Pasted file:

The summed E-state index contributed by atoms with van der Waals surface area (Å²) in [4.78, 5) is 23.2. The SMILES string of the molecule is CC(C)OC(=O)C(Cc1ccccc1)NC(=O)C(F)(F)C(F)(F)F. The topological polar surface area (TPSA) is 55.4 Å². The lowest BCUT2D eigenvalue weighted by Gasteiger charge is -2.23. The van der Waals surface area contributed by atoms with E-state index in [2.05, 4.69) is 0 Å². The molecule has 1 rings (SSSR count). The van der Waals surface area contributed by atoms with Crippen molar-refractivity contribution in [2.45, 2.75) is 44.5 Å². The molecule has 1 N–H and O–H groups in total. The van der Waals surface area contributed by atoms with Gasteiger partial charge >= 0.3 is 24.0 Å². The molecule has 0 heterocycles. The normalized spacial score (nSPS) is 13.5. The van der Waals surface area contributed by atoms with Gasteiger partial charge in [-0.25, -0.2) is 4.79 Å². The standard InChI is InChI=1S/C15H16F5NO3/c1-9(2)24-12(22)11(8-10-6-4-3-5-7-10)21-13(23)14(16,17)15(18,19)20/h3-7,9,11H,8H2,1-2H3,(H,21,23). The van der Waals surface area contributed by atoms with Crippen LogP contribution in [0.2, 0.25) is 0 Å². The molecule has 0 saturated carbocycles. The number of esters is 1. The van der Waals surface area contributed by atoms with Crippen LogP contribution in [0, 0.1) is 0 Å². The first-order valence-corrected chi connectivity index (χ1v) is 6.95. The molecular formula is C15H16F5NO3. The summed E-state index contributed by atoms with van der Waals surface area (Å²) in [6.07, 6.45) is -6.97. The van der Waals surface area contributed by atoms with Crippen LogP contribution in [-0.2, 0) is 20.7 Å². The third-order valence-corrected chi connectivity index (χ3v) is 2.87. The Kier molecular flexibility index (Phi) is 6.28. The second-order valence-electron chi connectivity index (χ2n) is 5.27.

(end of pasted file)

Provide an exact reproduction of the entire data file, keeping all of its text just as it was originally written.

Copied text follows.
The summed E-state index contributed by atoms with van der Waals surface area (Å²) in [4.78, 5) is 23.2. The SMILES string of the molecule is CC(C)OC(=O)C(Cc1ccccc1)NC(=O)C(F)(F)C(F)(F)F. The topological polar surface area (TPSA) is 55.4 Å². The lowest BCUT2D eigenvalue weighted by Gasteiger charge is -2.23. The van der Waals surface area contributed by atoms with E-state index in [2.05, 4.69) is 0 Å². The molecule has 1 rings (SSSR count). The van der Waals surface area contributed by atoms with Crippen molar-refractivity contribution in [2.45, 2.75) is 44.5 Å². The molecule has 1 N–H and O–H groups in total. The van der Waals surface area contributed by atoms with Gasteiger partial charge >= 0.3 is 24.0 Å². The molecule has 0 heterocycles. The normalized spacial score (nSPS) is 13.5. The van der Waals surface area contributed by atoms with Gasteiger partial charge in [-0.25, -0.2) is 4.79 Å². The standard InChI is InChI=1S/C15H16F5NO3/c1-9(2)24-12(22)11(8-10-6-4-3-5-7-10)21-13(23)14(16,17)15(18,19)20/h3-7,9,11H,8H2,1-2H3,(H,21,23). The van der Waals surface area contributed by atoms with Crippen LogP contribution in [0.2, 0.25) is 0 Å². The molecule has 0 saturated carbocycles. The number of esters is 1. The van der Waals surface area contributed by atoms with Crippen LogP contribution in [0, 0.1) is 0 Å². The first-order valence-corrected chi connectivity index (χ1v) is 6.95. The molecular formula is C15H16F5NO3. The summed E-state index contributed by atoms with van der Waals surface area (Å²) in [6.07, 6.45) is -6.97. The van der Waals surface area contributed by atoms with Crippen LogP contribution in [-0.2, 0) is 20.7 Å². The third-order valence-corrected chi connectivity index (χ3v) is 2.87. The Kier molecular flexibility index (Phi) is 6.28. The second-order valence-electron chi connectivity index (χ2n) is 5.27.